Something un-noticed is guaranteed to catch my attention before long. I like to look ‘off piste’ for guns and rifles that may offer something fun, different and inexpensive to play around with.
Looking over the racks of the Sealed Bids Auction at Holt’s is always an interesting way of passing an hour or so. The rifle section is filled with yesterday’s working rifles, things that have become overlooked and irrelevant to the shooters of this generation. I put the blame for this partly on the shoulders of modern firearms certification.
When a person is likely to be allowed only one rifle of a given calibre, or for a particular use, he is probably going to opt for a modern one in perfect condition. The option to have a few experimental or quirky rifles is no longer open to most people, or at least it is an option that is less than obvious or straightforward.
One particular action that has fallen out of general favour with manufacturers is the Martini. A single shot action, with the distinctive long lever running under the hand of the stock and a falling-block closure of the breech. It was once enormously popular as a military action and then as a target rifle in rifle clubs around the country. As the basis for a sporting rifle, it saw limited use but as a conversion it gained a new role in the 20th century as a cheap and reliable farmer’s small bore rifle.
The British Martini action traces its roots back to 1871 and its adoption, with Henry rifling by the armed forces as a .577/450 calibre rifle. Several variations will be encountered, including the later Enfield-Martini with a safety catch, and versions in .450 and .303. However, it so not the original calibre rifles that are my subject here. The rifle was not an unqualified military success, accurate and hard hitting as it was. The poor quality brass cases originally used and black powder fouling combined to cause jammed actions in battle.
The Martini really became reliable and was at its most effective when teamed with drawn brass cases and smokeless powders. However, by then, the action was obsolete and was replaced by the British Army with the .303 Lee-Enfield bolt action rifle. It saw sporting use as a .577/450 cal. for African hunting purposes well into the 1920s, firing Kynoch Cordite loaded cartridges with a 500 grain bullet, which was quite effective as a big game stopper.
What I have started to notice during my auction visits are the civilianised versions of military Martini action rifles, converted when de-commissioned or produced for practice or cadet use. Notable among the converters are Birmingham gunmakers W.W Greener and C.G Bonehill. They took military actions and re-barrelled them for .22 rim-fire, also making the necessary firing pin adjustments and sometimes applying better wood and modified stock and forend patterns.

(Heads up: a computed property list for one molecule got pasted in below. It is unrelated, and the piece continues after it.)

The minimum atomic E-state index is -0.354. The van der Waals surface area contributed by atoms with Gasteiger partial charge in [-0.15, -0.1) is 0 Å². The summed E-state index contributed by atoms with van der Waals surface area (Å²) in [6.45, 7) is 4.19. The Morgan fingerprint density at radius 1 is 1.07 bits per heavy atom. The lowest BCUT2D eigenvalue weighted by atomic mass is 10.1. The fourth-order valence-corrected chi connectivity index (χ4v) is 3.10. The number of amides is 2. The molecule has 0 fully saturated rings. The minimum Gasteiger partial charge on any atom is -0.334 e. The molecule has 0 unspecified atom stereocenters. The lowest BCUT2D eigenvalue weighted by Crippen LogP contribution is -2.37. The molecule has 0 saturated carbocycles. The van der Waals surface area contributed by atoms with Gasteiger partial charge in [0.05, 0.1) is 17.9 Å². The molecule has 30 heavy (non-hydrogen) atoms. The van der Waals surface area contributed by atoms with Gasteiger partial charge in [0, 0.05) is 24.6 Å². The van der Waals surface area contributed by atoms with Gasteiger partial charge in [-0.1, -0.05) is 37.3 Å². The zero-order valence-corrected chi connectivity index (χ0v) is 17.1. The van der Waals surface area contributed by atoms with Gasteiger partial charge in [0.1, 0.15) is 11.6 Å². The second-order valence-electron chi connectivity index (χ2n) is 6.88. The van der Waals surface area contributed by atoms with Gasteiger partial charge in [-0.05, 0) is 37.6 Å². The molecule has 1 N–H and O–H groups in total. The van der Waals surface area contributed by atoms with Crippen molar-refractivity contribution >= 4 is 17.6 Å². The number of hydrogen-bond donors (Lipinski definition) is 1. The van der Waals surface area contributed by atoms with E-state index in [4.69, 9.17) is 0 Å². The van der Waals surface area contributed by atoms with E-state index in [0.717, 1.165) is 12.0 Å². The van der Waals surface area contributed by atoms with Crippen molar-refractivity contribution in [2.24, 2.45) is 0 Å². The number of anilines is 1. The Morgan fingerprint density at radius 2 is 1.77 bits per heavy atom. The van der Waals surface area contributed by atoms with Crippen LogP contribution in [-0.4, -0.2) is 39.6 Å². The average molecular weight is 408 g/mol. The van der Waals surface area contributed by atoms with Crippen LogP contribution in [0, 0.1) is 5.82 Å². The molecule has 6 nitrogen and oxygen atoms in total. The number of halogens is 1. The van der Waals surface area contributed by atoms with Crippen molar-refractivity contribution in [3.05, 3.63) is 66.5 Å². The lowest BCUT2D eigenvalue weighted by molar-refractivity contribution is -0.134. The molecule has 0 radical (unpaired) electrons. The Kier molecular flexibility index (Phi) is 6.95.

These rifles will generally be stamped with the words ‘Converted for the NRA by W.W Greener’ etc. Generally these will be 1883 pattern .303 in origin, but earlier models, like the 1874, are also to be found. Most of the conversions date between 1902 and 1914 and today they can be bought in sound and shootable condition for well under £200. A rough one with a good bore and working action may only set you back £30.
Greener continued with the Martini action in miniature form as the ‘Cadet’ or ‘Miniature Club Rifle’, selling for as little as £2 12.s 6d and offering ‘King’s Cup’ and the ‘Queen’s Cup’ rifles (converted military models), retailing for around £7.00 and £5.00 respectively and both capable of shooting excellent groups at 100 yards. Specially engraved and finished versions of the .22 Martini were produced in small numbers and fitted with a telescopic sight as quality sporting rifles, known as the ‘Something Special’.
The Martini continued to be used widely as a target rifle for decades, some one encounters have been heavily customised as target rifles, with expensive sights, stocks and weights. However, it is as a sporting rifle that I find them most interesting, for, while quite heavy, they are very stable and accurate and surprisingly quick to fire and re-load.
The last Martini-type .22 rifle one encounters takes the form of the ‘BSA International’ target rifles, which in the 1950s was expected to shoot sub 1” groups at 100 yards ten times consecutively before being released for sale. They seem in little demand nowadays and can be bought for £50 or less. They seem to me to be a very tempting basis for a custom rig to put accurate and inexpensive rounds into 100 yard quarry, like rabbits or squirrels from a stable rest, such as a vehicle or high seat. A pocketful of .22 ammunition makes for quick loading and an unexpectedly rapid rate of fire can be achieved.
Holt’s had a pile of Martinis in their June Sealed Bids auction. I noted one, a MKIV converted to .22 L.R by the London Small Arms Company for the Society of Miniature Rifle Clubs. It featured a slimmed 30”
barrel, rear and fore sights, a neat, short forend and stock of good shape and colour. With an estimate of £150-£250 it was a nice piece of practical history. I duly submitted a modest bid and waited to see the result.
I bought a beautiful Francotte Martini-action miniature .22 six months ago in the same sale, for under £200 and the quality was stunning. These are definitely worth looking out for. The workmanship that went into making them would cost a fortune today and the action is tried and battle tested. Every gun safe should contain at least one Martini action small bore.